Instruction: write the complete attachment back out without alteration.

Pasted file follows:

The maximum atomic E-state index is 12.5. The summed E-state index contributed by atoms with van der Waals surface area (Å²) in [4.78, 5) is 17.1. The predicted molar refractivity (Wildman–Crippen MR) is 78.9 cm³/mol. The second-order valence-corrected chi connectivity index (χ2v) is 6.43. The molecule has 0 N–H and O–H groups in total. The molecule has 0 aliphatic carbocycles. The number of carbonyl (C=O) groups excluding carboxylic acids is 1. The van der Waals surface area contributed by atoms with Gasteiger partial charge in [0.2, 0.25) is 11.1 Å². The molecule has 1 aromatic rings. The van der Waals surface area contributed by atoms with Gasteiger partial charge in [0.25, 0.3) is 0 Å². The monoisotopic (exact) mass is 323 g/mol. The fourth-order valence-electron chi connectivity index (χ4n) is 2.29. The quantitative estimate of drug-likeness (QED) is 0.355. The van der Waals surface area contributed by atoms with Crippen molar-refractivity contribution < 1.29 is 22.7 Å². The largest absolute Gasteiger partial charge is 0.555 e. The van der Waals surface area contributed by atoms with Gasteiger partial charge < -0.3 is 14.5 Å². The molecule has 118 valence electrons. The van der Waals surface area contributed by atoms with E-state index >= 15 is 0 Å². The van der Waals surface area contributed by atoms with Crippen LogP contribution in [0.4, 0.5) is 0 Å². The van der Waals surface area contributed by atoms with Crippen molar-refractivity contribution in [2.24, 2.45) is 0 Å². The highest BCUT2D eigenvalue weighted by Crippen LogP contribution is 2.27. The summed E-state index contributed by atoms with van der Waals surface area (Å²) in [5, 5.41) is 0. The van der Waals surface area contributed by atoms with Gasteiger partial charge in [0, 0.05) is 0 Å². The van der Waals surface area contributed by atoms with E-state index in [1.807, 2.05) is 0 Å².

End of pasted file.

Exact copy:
The maximum atomic E-state index is 12.5. The summed E-state index contributed by atoms with van der Waals surface area (Å²) in [4.78, 5) is 17.1. The predicted molar refractivity (Wildman–Crippen MR) is 78.9 cm³/mol. The second-order valence-corrected chi connectivity index (χ2v) is 6.43. The molecule has 0 N–H and O–H groups in total. The molecule has 0 aliphatic carbocycles. The number of carbonyl (C=O) groups excluding carboxylic acids is 1. The van der Waals surface area contributed by atoms with Gasteiger partial charge in [0.2, 0.25) is 11.1 Å². The molecule has 1 aromatic rings. The van der Waals surface area contributed by atoms with Gasteiger partial charge in [0.25, 0.3) is 0 Å². The monoisotopic (exact) mass is 323 g/mol. The fourth-order valence-electron chi connectivity index (χ4n) is 2.29. The quantitative estimate of drug-likeness (QED) is 0.355. The van der Waals surface area contributed by atoms with Crippen molar-refractivity contribution < 1.29 is 22.7 Å². The largest absolute Gasteiger partial charge is 0.555 e. The van der Waals surface area contributed by atoms with Gasteiger partial charge < -0.3 is 14.5 Å². The molecule has 118 valence electrons. The van der Waals surface area contributed by atoms with E-state index >= 15 is 0 Å². The van der Waals surface area contributed by atoms with Crippen LogP contribution in [0.4, 0.5) is 0 Å². The van der Waals surface area contributed by atoms with Crippen molar-refractivity contribution in [2.24, 2.45) is 0 Å². The highest BCUT2D eigenvalue weighted by Crippen LogP contribution is 2.27. The summed E-state index contributed by atoms with van der Waals surface area (Å²) in [5, 5.41) is 0. The van der Waals surface area contributed by atoms with Gasteiger partial charge in [0, 0.05) is 0 Å². The van der Waals surface area contributed by atoms with E-state index in [1.807, 2.05) is 0 Å².